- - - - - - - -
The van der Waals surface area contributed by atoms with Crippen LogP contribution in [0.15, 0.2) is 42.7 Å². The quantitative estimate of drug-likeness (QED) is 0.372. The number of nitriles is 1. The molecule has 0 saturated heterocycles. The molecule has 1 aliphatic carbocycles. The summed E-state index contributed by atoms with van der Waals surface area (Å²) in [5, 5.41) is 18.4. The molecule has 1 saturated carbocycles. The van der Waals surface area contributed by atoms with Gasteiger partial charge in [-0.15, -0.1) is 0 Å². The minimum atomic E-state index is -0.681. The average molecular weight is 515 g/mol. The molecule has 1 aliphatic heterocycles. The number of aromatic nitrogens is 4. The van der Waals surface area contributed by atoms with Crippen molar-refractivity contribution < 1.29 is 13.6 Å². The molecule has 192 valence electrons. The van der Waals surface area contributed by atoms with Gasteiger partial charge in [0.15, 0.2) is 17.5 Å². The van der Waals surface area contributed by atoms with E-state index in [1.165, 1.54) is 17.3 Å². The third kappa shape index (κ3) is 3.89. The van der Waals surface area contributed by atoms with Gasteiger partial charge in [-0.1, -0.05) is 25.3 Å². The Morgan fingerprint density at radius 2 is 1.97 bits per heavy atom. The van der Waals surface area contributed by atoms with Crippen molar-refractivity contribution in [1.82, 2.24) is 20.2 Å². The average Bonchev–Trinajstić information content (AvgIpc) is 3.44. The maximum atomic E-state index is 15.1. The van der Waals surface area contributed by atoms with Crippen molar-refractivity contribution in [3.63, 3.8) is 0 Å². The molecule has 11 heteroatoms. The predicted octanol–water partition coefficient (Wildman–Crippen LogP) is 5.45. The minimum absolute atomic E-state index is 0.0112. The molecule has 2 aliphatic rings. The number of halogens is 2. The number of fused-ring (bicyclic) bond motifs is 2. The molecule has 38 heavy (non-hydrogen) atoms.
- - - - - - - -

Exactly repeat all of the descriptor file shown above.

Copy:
The van der Waals surface area contributed by atoms with Crippen LogP contribution in [0.15, 0.2) is 42.7 Å². The quantitative estimate of drug-likeness (QED) is 0.372. The number of nitriles is 1. The molecule has 0 saturated heterocycles. The molecule has 1 aliphatic carbocycles. The summed E-state index contributed by atoms with van der Waals surface area (Å²) in [5, 5.41) is 18.4. The molecule has 1 saturated carbocycles. The van der Waals surface area contributed by atoms with Gasteiger partial charge in [-0.15, -0.1) is 0 Å². The minimum atomic E-state index is -0.681. The average molecular weight is 515 g/mol. The molecule has 1 aliphatic heterocycles. The number of aromatic nitrogens is 4. The van der Waals surface area contributed by atoms with Crippen molar-refractivity contribution < 1.29 is 13.6 Å². The molecule has 192 valence electrons. The van der Waals surface area contributed by atoms with Gasteiger partial charge in [0.15, 0.2) is 17.5 Å². The van der Waals surface area contributed by atoms with E-state index in [1.165, 1.54) is 17.3 Å². The third kappa shape index (κ3) is 3.89. The van der Waals surface area contributed by atoms with Gasteiger partial charge in [-0.1, -0.05) is 25.3 Å². The Morgan fingerprint density at radius 2 is 1.97 bits per heavy atom. The van der Waals surface area contributed by atoms with Crippen molar-refractivity contribution in [1.82, 2.24) is 20.2 Å². The average Bonchev–Trinajstić information content (AvgIpc) is 3.44. The maximum atomic E-state index is 15.1. The van der Waals surface area contributed by atoms with Crippen molar-refractivity contribution in [3.63, 3.8) is 0 Å². The molecule has 11 heteroatoms. The predicted octanol–water partition coefficient (Wildman–Crippen LogP) is 5.45. The minimum absolute atomic E-state index is 0.0112. The molecule has 2 aliphatic rings. The number of halogens is 2. The number of fused-ring (bicyclic) bond motifs is 2. The molecule has 38 heavy (non-hydrogen) atoms.